ATHENS, Ga. — Mark Richt called Chris Conley a workaholic.
Aaron Murray said the junior receiver is reliable.
Conley will tell you he’s not afraid of work.
He’ll tell you he likes to travel and seek out new opportunities to network.
He’ll talk you through the seven rubber bracelets stacked on both wrists, each representing an organization he has or continues to work with.
“This one is for a kid named Gage, who’s fighting cancer in South Georgia,” he said as he pulled back the cuff of his shirt and suit jacket to reveal them.
“This one is actually from my church, talking about be bold in every single part of your life,” he continued, walking his fingers through each one.
“This is an NCAA bracelet.”
“This one’s for StandUp Foundtion, which I have done some work with in Atlanta. It’s an anti-bullying association run and founded by Ben Cohen, the rugby star.”
“The last one is for Camp Sunshine,” he said of the only bracelet made of metal and small, different colored beads.
The 6-foot-3, 206 pounder reeled in six touchdown catches last season, good for second on the team, and had 342 yards on 20 catches.
He’s a journalism major with the hopes of going into broadcast.
He is the Southeastern Conference’s representative on the NCAA Division Student-Athlete Advisory Committee, focusing on simplifying the rule book as well as student-athlete well-being. The gig has Conley on the road three times a year – in July, November and January – and has him on frequent conference calls.
Conley is getting mighty close to checking “Renaissance Man” off his accomplishment list.
“The fact that I can navigate those things and make those connections and be productive in those settings and come here and still play football on this stage and at this level has been fun for me,” he said.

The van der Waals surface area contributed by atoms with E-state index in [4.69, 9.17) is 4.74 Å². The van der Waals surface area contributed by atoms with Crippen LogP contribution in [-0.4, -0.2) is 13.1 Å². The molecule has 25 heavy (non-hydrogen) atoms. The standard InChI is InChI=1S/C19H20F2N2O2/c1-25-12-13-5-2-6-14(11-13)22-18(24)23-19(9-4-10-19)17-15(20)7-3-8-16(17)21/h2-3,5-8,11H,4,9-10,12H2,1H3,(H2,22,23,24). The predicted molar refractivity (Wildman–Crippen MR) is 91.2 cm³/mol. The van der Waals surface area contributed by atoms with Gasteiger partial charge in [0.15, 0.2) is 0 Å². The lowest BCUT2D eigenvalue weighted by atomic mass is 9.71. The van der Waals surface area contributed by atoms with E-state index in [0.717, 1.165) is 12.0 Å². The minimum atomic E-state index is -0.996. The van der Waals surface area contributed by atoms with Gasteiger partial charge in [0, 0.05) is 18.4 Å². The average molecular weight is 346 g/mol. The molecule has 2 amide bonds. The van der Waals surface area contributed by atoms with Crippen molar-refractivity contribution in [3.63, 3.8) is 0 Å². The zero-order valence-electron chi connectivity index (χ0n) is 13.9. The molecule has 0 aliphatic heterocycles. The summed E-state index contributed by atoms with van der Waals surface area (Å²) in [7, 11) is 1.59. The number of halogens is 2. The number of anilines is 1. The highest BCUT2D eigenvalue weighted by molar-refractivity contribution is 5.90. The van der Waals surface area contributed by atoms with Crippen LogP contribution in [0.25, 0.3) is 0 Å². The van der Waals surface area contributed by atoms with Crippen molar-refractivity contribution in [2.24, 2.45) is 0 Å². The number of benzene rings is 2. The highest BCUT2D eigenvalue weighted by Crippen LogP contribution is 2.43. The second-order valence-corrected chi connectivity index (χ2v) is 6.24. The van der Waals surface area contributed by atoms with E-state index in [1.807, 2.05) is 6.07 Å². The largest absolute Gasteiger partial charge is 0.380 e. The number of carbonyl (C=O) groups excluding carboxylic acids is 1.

Conley’s father served two decades in the U.S. Air Force and his mother is a school teacher. Conley was born in Turkey and moved around a handful of times – including a seven and a half year stint in California – before his family settled in Dallas, Ga.
Adjusting on the fly comes easy to him.
“There’s not really any kind of guy that I can’t reach or be friends with,” he said.
It’s an attribute that allows him to seamlessly jump from a position meeting with wide receivers coach Tony Ball to an NCAA SAAC meeting to working with kids or doing community outreach.
“At one point, I decided that, hey, if I’m going to do something, I’m going to be good at it,” he said.
And as his list of responsibilities grows, so does his role on the field.
But rather quietly.
At media day, Conley fielded a number of questions about Malcolm Mitchell focusing solely on offense this season, Michael Bennett’s return to the field and Georgia’s freshmen offensive weapons.
In the shuffle of preseason hype, Conley is easy to overlook. He’s OK with that, being a sure-handed No. 3 wide receiver who is also a deep threat.
“Georgia is where I’m meant to be,” he said. “If that’s playing with and behind some people, then that’s what I’m going to do to help this team win. I feel good about it. I feel like I’m ready and prepared for those situations when they need me and they call on me.”